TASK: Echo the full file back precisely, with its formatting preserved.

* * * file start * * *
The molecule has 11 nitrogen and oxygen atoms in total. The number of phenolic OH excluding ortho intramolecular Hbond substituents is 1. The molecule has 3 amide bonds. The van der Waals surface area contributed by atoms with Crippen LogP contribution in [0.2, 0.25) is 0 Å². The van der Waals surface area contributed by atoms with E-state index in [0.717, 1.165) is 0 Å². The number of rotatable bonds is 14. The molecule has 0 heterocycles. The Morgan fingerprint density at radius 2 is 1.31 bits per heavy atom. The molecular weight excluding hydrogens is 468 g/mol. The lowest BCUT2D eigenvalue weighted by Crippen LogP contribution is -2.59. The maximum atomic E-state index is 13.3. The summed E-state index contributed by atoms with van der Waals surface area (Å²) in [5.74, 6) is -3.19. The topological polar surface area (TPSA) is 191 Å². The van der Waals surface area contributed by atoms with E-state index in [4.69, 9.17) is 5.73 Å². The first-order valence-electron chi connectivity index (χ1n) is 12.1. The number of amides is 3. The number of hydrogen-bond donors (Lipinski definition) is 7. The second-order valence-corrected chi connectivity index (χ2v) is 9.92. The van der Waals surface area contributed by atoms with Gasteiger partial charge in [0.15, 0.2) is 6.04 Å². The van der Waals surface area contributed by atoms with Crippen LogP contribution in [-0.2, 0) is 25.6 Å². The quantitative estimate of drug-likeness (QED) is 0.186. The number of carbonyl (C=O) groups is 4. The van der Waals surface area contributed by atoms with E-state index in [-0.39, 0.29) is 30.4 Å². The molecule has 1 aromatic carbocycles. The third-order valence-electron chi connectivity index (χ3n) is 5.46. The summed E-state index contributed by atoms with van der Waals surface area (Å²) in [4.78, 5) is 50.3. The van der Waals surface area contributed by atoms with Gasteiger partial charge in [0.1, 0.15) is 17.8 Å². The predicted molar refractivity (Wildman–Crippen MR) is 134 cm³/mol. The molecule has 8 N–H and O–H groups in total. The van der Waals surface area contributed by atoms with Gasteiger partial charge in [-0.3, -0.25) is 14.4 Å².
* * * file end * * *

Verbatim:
The molecule has 11 nitrogen and oxygen atoms in total. The number of phenolic OH excluding ortho intramolecular Hbond substituents is 1. The molecule has 3 amide bonds. The van der Waals surface area contributed by atoms with Crippen LogP contribution in [0.2, 0.25) is 0 Å². The van der Waals surface area contributed by atoms with E-state index in [0.717, 1.165) is 0 Å². The number of rotatable bonds is 14. The molecule has 0 heterocycles. The Morgan fingerprint density at radius 2 is 1.31 bits per heavy atom. The molecular weight excluding hydrogens is 468 g/mol. The lowest BCUT2D eigenvalue weighted by Crippen LogP contribution is -2.59. The maximum atomic E-state index is 13.3. The summed E-state index contributed by atoms with van der Waals surface area (Å²) in [5.74, 6) is -3.19. The topological polar surface area (TPSA) is 191 Å². The van der Waals surface area contributed by atoms with E-state index in [4.69, 9.17) is 5.73 Å². The first-order valence-electron chi connectivity index (χ1n) is 12.1. The number of amides is 3. The number of hydrogen-bond donors (Lipinski definition) is 7. The second-order valence-corrected chi connectivity index (χ2v) is 9.92. The van der Waals surface area contributed by atoms with Gasteiger partial charge in [0.15, 0.2) is 6.04 Å². The van der Waals surface area contributed by atoms with Crippen LogP contribution in [-0.2, 0) is 25.6 Å². The quantitative estimate of drug-likeness (QED) is 0.186. The number of carbonyl (C=O) groups is 4. The van der Waals surface area contributed by atoms with E-state index in [-0.39, 0.29) is 30.4 Å². The molecule has 1 aromatic carbocycles. The third-order valence-electron chi connectivity index (χ3n) is 5.46. The summed E-state index contributed by atoms with van der Waals surface area (Å²) in [4.78, 5) is 50.3. The van der Waals surface area contributed by atoms with Gasteiger partial charge in [0.1, 0.15) is 17.8 Å². The predicted molar refractivity (Wildman–Crippen MR) is 134 cm³/mol. The molecule has 8 N–H and O–H groups in total. The van der Waals surface area contributed by atoms with Gasteiger partial charge in [-0.3, -0.25) is 14.4 Å².